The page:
How VSFilter renders border and shadow
Posted July 25, 2008 by jfs ‐ 3 min read
If you’ve ever used the \be or the new \blur tag you might wonder, why do they blur edges and not everything?
The answer lies in how VSFilter internally handles fill, border and shadow, and the relationship between them.
The basic component of a subtitle rendering is the fill. The fill is the main shape of the text, ie. what you see if you disable border and shadow. (When I write “text” here it can just as well be a vector drawing made with \p1.)
I am keeping things simple here, there are some technical details in the actual implementation I’m skipping over because they aren’t relevant for the discussion, although they actually impact the actual algorithm used greatly. I might discuss the detailed algorithm later.
When I talk about bitmaps in this post, they are single-channel bitmaps, ie. black/white bitmaps. Colour is applied during the painting-step, this is described in detail below.
When a subtitle is to be rendered, VSFilter first creates a bitmap of the text fill. It then sees if the text should have a “wide outline”, ie. if a \bord tag is in effect. If there is a wide outline, it allocates an additional bitmap that will contain the widened region.
The widened region is the fill bitmap modified in a way so it’s effectively “embolded”, ie. the outline is expanded outwards, but the entire fill is still kept.
You might notice that the widened region looks a lot like the shadow. This is entirely correct, because it is used for rendering not just the border but also the shadow.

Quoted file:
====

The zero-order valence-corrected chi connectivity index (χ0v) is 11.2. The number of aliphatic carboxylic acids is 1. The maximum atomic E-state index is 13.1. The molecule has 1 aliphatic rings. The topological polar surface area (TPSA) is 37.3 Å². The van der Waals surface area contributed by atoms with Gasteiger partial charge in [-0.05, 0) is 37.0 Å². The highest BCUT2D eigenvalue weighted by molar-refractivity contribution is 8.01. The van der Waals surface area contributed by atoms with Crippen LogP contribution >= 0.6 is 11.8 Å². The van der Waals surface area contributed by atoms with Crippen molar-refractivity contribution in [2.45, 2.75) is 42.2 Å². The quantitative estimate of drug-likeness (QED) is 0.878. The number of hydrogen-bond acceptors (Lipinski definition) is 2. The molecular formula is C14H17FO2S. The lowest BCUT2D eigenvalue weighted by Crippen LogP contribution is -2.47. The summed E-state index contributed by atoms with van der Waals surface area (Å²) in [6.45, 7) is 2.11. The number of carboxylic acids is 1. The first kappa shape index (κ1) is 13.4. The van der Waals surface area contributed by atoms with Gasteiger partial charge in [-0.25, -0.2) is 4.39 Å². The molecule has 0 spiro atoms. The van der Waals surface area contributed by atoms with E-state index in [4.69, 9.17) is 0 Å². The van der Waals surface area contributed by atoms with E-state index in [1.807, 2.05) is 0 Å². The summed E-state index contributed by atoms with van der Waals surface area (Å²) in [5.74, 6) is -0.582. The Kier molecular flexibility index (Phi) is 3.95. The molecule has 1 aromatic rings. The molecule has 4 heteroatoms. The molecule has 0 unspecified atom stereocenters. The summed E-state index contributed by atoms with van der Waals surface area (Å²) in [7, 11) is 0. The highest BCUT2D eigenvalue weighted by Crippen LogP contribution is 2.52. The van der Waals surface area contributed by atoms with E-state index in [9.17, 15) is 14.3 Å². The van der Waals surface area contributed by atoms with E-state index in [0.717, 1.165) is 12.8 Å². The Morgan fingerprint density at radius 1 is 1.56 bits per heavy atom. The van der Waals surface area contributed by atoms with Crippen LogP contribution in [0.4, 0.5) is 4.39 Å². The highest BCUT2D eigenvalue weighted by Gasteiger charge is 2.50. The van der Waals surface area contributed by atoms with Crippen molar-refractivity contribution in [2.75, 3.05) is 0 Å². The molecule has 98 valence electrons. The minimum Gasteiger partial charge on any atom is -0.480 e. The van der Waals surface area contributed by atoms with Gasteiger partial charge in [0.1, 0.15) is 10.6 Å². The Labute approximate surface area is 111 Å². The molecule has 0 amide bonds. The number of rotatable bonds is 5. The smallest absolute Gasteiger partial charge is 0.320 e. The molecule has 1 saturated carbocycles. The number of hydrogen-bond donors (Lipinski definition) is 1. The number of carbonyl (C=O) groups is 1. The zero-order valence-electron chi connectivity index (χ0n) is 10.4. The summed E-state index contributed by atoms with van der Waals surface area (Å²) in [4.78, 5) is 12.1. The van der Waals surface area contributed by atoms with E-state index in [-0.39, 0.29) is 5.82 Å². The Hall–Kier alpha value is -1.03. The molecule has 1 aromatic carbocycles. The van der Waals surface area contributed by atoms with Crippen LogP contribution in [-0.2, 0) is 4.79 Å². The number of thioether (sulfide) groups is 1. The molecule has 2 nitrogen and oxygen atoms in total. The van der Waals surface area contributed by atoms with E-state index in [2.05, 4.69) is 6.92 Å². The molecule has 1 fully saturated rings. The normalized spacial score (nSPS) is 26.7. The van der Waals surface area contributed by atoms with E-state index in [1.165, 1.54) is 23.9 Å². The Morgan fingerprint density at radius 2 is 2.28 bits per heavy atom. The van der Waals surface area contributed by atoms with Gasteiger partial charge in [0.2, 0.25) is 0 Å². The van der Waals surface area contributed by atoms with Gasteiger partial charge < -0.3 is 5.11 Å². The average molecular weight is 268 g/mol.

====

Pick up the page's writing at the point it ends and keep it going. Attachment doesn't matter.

When the line is to be rendered, the fill bitmap is used as-is for fill, the widened region is used as-is for shadow, and the border is generated by subtracting the fill from the widened region, ie. the border is the part of the widened region that is not also in the fill.
Things work a little different when there is no border. In that case, the fill is painted as-is, but the shadow is also painted using the fill.
I wrote above that the fill and widened region bitmaps are black/white bitmaps, so what about colour? The bitmaps are simply re-coloured with the selcted colour during painting, or more correctly, used as alpha masks to paint a frame full of the colour.
Okay, so on to the blur effects.
The blur effects are applied to the bitmaps, either to the fill or to the widened region bitmap. If there is a widened region bitmap, it is applied to that one only and the fill is left alone. If there is no widened region (ie. no border) the blur is applied to only the fill bitmap.
This is why only the border blurs when you use \be or \blur along with a border, and why the fill does blur when you use blur on lines with no border: The fill bitmap is rendered on top of the blurred border, even though the border blur extends below the fill.